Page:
Printing errors have been hitting the headlines lately and two stories in particular really stand out. In the first, an Australian cookbook has been pulped after instructing the reader to add not “freshly ground black pepper”, but “freshly ground black people”. In the second, an Indonesian man who should have been released from prison in 2007 after serving a 20-year sentence was finally released last week after a clerical error had wrongly stated his first year in prison as 1997 when it should have said 1987. These mistakes have huge implications for the people involved and make it clear to anyone that such errors can go beyond the simply humourous (although we never tire of coming across classics like this one from the South London Press: “The strike leaders had called a meeting that was to have been held in a bra near the factory, but it was too small to hold them all.”).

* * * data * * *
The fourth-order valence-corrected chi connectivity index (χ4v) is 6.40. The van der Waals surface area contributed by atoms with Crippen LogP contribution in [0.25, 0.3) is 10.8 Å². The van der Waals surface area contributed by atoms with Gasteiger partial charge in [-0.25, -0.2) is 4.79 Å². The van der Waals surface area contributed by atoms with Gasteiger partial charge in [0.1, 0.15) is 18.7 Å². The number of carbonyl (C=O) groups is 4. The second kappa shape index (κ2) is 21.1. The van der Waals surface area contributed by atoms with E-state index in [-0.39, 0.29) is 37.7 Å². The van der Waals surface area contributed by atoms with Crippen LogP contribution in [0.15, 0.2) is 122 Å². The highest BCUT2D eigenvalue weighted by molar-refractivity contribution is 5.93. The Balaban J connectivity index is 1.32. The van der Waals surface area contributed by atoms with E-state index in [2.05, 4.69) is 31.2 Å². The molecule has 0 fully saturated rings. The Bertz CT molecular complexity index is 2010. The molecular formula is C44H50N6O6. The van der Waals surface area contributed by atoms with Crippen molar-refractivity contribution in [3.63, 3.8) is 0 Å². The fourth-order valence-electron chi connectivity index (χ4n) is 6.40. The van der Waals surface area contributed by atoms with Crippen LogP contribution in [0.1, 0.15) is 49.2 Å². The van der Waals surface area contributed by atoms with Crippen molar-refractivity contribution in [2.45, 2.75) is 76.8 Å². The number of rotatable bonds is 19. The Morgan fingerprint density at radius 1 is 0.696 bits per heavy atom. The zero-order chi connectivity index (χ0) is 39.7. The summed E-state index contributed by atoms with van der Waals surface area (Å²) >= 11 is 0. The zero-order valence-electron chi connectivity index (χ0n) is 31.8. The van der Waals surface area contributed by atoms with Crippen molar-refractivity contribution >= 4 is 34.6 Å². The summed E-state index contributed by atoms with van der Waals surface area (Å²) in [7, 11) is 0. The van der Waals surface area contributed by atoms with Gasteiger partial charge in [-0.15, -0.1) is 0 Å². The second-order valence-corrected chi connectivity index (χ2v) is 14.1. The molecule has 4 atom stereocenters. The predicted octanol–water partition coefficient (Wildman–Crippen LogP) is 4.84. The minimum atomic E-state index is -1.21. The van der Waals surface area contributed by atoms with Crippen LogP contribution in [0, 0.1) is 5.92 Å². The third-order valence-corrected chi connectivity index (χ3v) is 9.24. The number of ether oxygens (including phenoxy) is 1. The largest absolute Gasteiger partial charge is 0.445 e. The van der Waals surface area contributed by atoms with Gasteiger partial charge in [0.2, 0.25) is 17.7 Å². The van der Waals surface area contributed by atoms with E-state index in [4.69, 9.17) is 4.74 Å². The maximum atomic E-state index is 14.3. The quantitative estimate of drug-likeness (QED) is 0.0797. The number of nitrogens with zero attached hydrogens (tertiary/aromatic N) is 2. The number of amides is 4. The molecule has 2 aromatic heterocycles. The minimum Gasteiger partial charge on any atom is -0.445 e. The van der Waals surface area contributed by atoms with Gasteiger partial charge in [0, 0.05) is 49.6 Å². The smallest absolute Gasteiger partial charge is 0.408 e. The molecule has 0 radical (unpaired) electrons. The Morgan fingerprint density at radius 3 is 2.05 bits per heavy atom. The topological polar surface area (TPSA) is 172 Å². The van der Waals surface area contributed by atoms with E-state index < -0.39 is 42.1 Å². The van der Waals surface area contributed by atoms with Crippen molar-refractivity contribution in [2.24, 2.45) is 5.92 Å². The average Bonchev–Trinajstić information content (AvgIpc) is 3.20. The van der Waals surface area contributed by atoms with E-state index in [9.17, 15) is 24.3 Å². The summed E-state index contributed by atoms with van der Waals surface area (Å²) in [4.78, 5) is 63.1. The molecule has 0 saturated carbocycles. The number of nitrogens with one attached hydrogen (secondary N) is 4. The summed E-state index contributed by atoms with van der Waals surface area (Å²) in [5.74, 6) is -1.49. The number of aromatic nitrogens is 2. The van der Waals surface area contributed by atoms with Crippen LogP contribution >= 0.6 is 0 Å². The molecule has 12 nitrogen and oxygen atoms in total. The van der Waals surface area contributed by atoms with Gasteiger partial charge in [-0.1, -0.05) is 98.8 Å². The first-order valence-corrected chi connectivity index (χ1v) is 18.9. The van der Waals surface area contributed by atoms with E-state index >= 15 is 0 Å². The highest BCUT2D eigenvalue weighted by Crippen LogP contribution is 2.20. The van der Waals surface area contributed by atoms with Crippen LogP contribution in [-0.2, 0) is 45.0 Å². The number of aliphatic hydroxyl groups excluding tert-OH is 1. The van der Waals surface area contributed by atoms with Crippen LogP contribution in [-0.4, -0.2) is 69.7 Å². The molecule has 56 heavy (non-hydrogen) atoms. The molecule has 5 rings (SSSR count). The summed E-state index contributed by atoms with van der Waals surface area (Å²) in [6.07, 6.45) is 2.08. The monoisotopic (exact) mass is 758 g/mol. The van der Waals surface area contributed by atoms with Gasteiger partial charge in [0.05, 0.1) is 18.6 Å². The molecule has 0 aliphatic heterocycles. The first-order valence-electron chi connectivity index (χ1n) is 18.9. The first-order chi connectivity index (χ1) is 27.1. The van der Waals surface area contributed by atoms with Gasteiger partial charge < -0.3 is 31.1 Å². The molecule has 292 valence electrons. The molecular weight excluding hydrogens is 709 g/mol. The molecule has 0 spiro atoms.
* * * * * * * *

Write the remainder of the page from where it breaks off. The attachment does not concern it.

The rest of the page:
We have blogged before about how typos can cause massive problems but they are not a recent phenomenon. A Bible produced during the reign of King Charles I in the 1600s has one of the most infamous misprints in history. In Psalm 14:1 it reads, “The fool hath said in his heart, there is a God.” Now that is a bad one. The printer of this edition was fined ℒ3000 for this error and all copies of the Bible were suppressed immediately. The few that got out are now eagerly sought by some collectors as the “Fool’s Bible.”